NACCHO and the Profile Study Recognized as Leaders in PHSSR
It is no secret that “evidence-based practice” is the answer to effective and efficient public health, especially in tough economic times. But where does the evidence come from? In the world of public health, data are arguably the most important source for evidence-base. So what’s the big deal? Public health researchers should grab the “tsunami of data” out there, analyze it, and get on with business. Simple! Right? Not really. Data do not exactly grow on trees. Accurate and comprehensive data for public health systems and services research (PHSSR) are actually not that abundant. Dr. Jacqueline Merrill, an Associate Research Scientist and Public Health Informatics Faculty at the Department of Biomedical Informatics, Columbia University, conducted a survey of PHSSR researchers in 2010, which shows that finding appropriate data was a major barrier in PHSSR. This update highlights the critical role NACCHO’s Profile Study plays in promoting and supporting public health research.
Dr. Merrill’s study showed that the PHSSR assets most commonly used by the researchers in the past three years are data from surveys of state and local health departments/local boards of health as mentioned by 57 percent of the researchers who responded to her survey. PHSSR research thrives in an environment of mature collaboration within the community of practice as gauged by the sharing of data and other resources.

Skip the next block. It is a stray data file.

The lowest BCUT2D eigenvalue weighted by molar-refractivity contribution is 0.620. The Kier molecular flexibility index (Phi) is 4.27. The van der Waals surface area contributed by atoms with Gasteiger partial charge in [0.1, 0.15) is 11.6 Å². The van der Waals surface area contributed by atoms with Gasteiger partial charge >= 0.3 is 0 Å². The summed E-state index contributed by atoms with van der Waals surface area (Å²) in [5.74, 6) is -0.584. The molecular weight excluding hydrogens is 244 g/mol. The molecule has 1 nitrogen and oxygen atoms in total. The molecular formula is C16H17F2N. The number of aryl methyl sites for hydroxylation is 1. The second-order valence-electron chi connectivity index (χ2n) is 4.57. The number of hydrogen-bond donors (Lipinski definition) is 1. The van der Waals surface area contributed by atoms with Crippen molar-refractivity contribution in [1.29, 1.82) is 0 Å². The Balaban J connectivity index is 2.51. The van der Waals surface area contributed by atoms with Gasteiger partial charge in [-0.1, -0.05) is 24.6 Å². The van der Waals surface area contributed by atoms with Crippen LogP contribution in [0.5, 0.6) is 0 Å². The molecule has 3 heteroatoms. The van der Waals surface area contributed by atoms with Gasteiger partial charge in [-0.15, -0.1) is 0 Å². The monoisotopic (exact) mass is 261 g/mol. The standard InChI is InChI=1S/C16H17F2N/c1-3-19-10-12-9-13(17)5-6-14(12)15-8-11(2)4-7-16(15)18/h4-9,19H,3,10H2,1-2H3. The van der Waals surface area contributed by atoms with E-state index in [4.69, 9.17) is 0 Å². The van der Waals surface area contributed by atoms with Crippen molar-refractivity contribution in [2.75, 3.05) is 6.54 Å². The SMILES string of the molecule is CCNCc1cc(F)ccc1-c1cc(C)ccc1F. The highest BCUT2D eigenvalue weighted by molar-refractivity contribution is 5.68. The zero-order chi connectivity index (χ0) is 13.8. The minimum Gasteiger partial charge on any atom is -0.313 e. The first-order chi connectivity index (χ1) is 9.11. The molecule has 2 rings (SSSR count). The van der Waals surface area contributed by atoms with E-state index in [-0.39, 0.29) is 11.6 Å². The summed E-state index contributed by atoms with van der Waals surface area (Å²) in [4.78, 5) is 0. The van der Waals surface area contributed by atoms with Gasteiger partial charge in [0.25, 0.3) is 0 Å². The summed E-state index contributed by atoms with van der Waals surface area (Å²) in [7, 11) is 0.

According to the Merrill study, NACCHO has emerged as a leader for data resource sharing in the PHSSR community, thanks to the Profile Study data. NACCHO was at the top of the list in resource sharing among the eight prominent public health groups with which PHSSR researchers collaborated during the past three years. The University of Kentucky Center for PHSSR and Association of State and Territorial Health Officials (ASTHO) were next on the list. This tells us that Profile Study data are among the lead sources of information for PHSSR.